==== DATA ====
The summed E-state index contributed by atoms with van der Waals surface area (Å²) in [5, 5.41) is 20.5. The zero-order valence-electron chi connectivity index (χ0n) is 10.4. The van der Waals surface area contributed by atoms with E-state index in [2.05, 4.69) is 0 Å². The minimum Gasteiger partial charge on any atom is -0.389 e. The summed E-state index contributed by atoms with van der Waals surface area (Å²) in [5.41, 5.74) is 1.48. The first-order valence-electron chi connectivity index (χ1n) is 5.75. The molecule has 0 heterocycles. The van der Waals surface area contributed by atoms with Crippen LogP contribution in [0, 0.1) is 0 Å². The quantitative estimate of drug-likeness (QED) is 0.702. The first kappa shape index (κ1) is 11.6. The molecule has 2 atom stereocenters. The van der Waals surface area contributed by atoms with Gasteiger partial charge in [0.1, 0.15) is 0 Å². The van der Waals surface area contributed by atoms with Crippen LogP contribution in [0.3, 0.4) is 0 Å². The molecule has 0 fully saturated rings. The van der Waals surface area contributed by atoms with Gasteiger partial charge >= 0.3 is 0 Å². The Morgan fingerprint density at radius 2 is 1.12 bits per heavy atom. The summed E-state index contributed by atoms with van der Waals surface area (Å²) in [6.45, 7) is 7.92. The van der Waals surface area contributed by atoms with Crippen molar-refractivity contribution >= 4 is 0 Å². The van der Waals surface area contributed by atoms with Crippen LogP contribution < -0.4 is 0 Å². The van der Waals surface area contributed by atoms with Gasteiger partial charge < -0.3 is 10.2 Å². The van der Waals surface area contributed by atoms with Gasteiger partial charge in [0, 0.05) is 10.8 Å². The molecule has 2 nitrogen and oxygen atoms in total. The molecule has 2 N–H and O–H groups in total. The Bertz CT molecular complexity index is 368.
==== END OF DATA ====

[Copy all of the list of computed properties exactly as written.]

The summed E-state index contributed by atoms with van der Waals surface area (Å²) in [5, 5.41) is 20.5. The zero-order valence-electron chi connectivity index (χ0n) is 10.4. The van der Waals surface area contributed by atoms with E-state index in [2.05, 4.69) is 0 Å². The minimum Gasteiger partial charge on any atom is -0.389 e. The summed E-state index contributed by atoms with van der Waals surface area (Å²) in [5.41, 5.74) is 1.48. The first-order valence-electron chi connectivity index (χ1n) is 5.75. The molecule has 0 heterocycles. The van der Waals surface area contributed by atoms with Crippen LogP contribution in [0, 0.1) is 0 Å². The quantitative estimate of drug-likeness (QED) is 0.702. The first kappa shape index (κ1) is 11.6. The molecule has 2 atom stereocenters. The van der Waals surface area contributed by atoms with Gasteiger partial charge in [0.1, 0.15) is 0 Å². The van der Waals surface area contributed by atoms with Crippen LogP contribution in [0.3, 0.4) is 0 Å². The molecule has 0 fully saturated rings. The van der Waals surface area contributed by atoms with Gasteiger partial charge >= 0.3 is 0 Å². The Morgan fingerprint density at radius 2 is 1.12 bits per heavy atom. The summed E-state index contributed by atoms with van der Waals surface area (Å²) in [6.45, 7) is 7.92. The van der Waals surface area contributed by atoms with Crippen molar-refractivity contribution >= 4 is 0 Å². The van der Waals surface area contributed by atoms with Crippen LogP contribution < -0.4 is 0 Å². The van der Waals surface area contributed by atoms with Gasteiger partial charge < -0.3 is 10.2 Å². The van der Waals surface area contributed by atoms with Gasteiger partial charge in [0, 0.05) is 10.8 Å². The molecule has 2 nitrogen and oxygen atoms in total. The molecule has 2 N–H and O–H groups in total. The Bertz CT molecular complexity index is 368.